- Each child reads in his/her own time, usually between 5 and 7.
- Exercises encourage writing in cursive.
- Exercises focus on development of hand control with regards to pencil grip, left to right progression, concentration, self-esteem, self-confidence, independence, writing, reading.
- Exercises include: vocabulary cards, language training through conversation, story telling, poetry, sound games (initial sound, end sound, middle sounds), sandpaper letters, moveable alphabet, metal insets (to encourage correct pencil grip & control of hand), handwriting, phonetic exercises, phonogram exercises, puzzle words, reading classification & word study, function of word games (article, adjective, conjunction, preposition, verb, adverb), sentence analysis, reading, punctuation, and dictionary work.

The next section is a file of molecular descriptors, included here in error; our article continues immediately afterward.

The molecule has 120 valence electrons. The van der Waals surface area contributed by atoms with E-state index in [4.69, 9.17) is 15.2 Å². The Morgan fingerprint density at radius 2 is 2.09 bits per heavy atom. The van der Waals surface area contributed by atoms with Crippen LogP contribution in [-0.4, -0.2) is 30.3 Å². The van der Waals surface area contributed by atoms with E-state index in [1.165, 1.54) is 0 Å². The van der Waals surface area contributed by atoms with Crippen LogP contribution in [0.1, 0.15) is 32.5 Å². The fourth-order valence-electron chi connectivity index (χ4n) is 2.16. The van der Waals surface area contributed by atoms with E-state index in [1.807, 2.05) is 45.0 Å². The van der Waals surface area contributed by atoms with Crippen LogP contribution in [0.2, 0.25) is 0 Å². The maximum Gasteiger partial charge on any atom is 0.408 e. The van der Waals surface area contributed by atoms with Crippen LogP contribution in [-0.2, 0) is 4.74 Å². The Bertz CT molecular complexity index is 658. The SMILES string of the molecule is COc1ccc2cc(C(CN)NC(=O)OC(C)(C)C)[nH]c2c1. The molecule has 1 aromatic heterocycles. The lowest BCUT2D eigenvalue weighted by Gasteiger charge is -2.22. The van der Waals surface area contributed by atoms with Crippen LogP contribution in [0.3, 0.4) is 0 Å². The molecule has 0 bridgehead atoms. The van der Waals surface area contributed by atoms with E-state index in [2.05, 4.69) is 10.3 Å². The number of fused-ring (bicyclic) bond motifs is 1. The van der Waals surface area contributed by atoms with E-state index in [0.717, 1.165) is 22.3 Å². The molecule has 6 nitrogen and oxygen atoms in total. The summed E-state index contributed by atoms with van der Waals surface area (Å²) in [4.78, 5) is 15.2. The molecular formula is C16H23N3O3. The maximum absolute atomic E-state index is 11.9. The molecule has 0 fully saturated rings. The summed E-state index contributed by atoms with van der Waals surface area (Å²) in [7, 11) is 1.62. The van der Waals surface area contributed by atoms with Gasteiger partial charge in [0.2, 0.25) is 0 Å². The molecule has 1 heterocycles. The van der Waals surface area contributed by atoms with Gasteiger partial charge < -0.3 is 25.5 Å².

- Exercises introduce the children to mathematical concepts, through concrete materials.
- Understanding is taught before memorization.
- Operations are taught with beads & cards. Children first learn numbers in groups of 1s, 10s, 100s, and 1000s.
- Exercises focus on development of concentration, self-esteem, self-confidence, number recognition & counting (not by rote), operations of addition, subtraction, multiplication, & division, group cooperation.
- Learning materials and exercises include: number rods & cards, numbers, beads & cards (1 to 9000), collective exercises (all operations), stamp game & dot game (changing of 10), linear counting with the square and cube chains (to 1000), memorization of operations through charts (1 to 9), fractions.
- Exercises introduce the children to geography, science, botany, biology, art and music.
- Learning materials and exercises include: the use of globes, geography envelopes, puzzle maps, flags, land & water forms, people of the arctic, desert and tropics, definition sets of fish, amphibians, reptiles, birds, mammals, and insects. Vocabulary cards, books and music support children’s knowledge of composers, artists, instruments, dance, and the solar system.